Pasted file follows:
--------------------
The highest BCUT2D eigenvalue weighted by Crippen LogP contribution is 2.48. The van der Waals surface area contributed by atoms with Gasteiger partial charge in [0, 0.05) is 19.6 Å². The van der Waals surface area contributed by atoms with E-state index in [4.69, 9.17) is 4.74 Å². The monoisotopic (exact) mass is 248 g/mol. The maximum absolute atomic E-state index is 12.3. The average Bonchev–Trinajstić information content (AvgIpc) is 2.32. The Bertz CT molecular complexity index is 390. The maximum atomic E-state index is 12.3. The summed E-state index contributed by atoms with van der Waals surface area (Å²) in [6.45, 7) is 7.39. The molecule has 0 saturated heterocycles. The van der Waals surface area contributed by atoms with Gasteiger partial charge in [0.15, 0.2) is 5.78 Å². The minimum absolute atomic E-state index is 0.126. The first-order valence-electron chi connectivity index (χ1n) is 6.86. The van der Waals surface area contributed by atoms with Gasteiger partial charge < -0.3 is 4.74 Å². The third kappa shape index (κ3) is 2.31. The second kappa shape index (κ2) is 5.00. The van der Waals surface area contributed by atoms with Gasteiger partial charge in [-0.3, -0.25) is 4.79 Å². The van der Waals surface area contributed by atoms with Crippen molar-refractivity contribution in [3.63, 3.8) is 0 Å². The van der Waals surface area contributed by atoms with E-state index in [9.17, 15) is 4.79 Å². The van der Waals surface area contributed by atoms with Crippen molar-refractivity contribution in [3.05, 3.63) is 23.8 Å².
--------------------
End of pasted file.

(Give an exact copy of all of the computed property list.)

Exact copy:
The highest BCUT2D eigenvalue weighted by Crippen LogP contribution is 2.48. The van der Waals surface area contributed by atoms with Gasteiger partial charge in [0, 0.05) is 19.6 Å². The van der Waals surface area contributed by atoms with E-state index in [4.69, 9.17) is 4.74 Å². The monoisotopic (exact) mass is 248 g/mol. The maximum absolute atomic E-state index is 12.3. The average Bonchev–Trinajstić information content (AvgIpc) is 2.32. The Bertz CT molecular complexity index is 390. The maximum atomic E-state index is 12.3. The summed E-state index contributed by atoms with van der Waals surface area (Å²) in [6.45, 7) is 7.39. The molecule has 0 saturated heterocycles. The van der Waals surface area contributed by atoms with Gasteiger partial charge in [0.15, 0.2) is 5.78 Å². The minimum absolute atomic E-state index is 0.126. The first-order valence-electron chi connectivity index (χ1n) is 6.86. The van der Waals surface area contributed by atoms with Gasteiger partial charge < -0.3 is 4.74 Å². The third kappa shape index (κ3) is 2.31. The second kappa shape index (κ2) is 5.00. The van der Waals surface area contributed by atoms with Gasteiger partial charge in [-0.3, -0.25) is 4.79 Å². The van der Waals surface area contributed by atoms with Crippen molar-refractivity contribution in [3.63, 3.8) is 0 Å². The van der Waals surface area contributed by atoms with E-state index in [9.17, 15) is 4.79 Å². The van der Waals surface area contributed by atoms with Crippen molar-refractivity contribution in [3.05, 3.63) is 23.8 Å².